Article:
No Home Address (NoHA) has taken fold-able urban living to a whole new level with a prototype of a”not-so-tiny” house than can be folded, expanded and transported. The house is a shipping container-sized unit placed on a truck and can expand “to a double-story, 800 square foot house – with a garden in the roof!”
“The NoHA BiOS is a living platform designed to challenge the norms, to redefine the idea of a house as a home… a vision to create a spacious, light and airy structure that provides the benefits of mobile living without the limitations of mobile homes, and offers the advantages of traditional static homes without the associated costs and disadvantages,” the company says on its website.
The house contains two 20ft-by-10ft rooms on each floor, around 6 meters-by-3 meters. The ceiling’s height on the first floor is 7ft (2.2 meters ) while the second floor’s ceiling, which has a triangular shape, ranges between 8ft (2.4 meters at the center to 5ft (1.5m) at the eves.
“There’s also an open plan kitchen and a simple bathroom with ample space – and these two areas provide a reasonable amount of storage for furniture and belongings when the structure is folded down for transport,” says South African Richard Perkin, NoHA designer.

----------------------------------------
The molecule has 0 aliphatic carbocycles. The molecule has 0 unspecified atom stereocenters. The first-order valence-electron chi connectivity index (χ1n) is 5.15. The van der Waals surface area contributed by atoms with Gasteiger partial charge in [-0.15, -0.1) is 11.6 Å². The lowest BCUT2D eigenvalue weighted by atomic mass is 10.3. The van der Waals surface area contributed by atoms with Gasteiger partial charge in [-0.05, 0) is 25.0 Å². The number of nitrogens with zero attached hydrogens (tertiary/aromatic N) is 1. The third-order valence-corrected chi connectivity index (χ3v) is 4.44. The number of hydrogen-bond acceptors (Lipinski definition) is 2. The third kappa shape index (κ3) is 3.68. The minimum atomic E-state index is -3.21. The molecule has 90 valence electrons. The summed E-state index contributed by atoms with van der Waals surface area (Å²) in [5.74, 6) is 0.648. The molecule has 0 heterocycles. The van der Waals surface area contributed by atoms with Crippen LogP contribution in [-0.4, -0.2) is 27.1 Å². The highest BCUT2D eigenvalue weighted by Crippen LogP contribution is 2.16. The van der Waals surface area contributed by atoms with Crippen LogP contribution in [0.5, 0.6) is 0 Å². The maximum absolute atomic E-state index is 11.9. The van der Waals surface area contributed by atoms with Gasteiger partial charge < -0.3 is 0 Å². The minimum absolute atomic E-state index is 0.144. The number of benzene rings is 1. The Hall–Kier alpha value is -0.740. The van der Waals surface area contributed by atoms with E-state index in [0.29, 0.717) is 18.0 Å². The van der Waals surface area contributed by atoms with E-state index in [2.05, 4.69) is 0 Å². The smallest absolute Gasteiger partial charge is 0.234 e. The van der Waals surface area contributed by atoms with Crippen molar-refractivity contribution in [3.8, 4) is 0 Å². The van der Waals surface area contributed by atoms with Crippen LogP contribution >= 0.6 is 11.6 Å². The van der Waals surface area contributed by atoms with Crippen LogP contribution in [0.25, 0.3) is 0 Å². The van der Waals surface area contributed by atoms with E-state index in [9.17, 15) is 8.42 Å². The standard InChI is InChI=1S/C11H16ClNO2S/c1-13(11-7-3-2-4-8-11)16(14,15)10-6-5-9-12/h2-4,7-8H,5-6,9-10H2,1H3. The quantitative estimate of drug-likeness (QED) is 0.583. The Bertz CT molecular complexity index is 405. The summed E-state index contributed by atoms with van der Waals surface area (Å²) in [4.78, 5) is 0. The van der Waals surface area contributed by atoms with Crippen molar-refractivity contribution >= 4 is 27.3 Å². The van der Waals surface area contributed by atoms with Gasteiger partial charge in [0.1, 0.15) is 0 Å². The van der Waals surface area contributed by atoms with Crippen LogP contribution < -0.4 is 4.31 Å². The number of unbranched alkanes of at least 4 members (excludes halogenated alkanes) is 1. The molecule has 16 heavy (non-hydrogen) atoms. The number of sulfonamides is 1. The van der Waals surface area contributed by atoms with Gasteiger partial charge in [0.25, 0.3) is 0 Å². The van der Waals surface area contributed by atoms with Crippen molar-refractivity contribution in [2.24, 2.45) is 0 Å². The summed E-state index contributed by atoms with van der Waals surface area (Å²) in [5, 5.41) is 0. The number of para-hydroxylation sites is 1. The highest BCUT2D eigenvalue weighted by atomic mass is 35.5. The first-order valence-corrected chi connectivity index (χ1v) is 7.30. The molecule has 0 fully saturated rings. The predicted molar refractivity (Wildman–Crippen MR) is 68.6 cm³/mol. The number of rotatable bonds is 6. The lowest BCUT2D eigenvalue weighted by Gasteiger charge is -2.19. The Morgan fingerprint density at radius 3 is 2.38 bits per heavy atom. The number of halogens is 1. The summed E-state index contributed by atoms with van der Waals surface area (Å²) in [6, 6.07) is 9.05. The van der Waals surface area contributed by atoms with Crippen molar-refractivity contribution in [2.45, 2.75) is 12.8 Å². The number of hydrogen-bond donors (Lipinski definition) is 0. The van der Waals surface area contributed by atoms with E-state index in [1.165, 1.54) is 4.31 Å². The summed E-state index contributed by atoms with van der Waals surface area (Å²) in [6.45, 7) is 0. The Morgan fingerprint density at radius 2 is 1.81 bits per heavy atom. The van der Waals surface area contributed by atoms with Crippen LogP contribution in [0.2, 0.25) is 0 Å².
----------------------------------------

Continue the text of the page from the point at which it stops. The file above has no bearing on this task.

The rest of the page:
The goal of the house is to allow for an ultimate sustainable life on the move. The house incorporates water, food production and waste recycling, the company highlights. Perkins stated that the prototype is already working mechanically.
“Solar power systems are increasingly affordable, and one of the goals for the project is to design a solar-powered water generator that condenses water vapor from the air just about anywhere, to provide the option of being completely independent,” Perkin says. “The vision for the NoHA BiOS is to design a growing system for the roof of the house that can provide fruit, vegetables and herbs for a family of four, all year round.”
The prototype’s budget was GBP £15,000 (around US $18,000) but Perkin expects it to reach £18,000 (some US $22,000) when the house is complete. To finalize the design, he launched a crowdfunding campaign on Kickstarter.
“[The house] still needs window panes and solid end panels installed to make it weatherproof (along with rubber seals between sliding/folding components), as well as the greenhouse roof frames to be finished and filler panels to be added around the top floor end windows,” NoHa says, adding that the interior still requires overall insulation, as well as wooden floorboards on the upper floor.
The designer sold his house in Glasgow and decided to invest in his venture with no home address, which inspired the project’s name.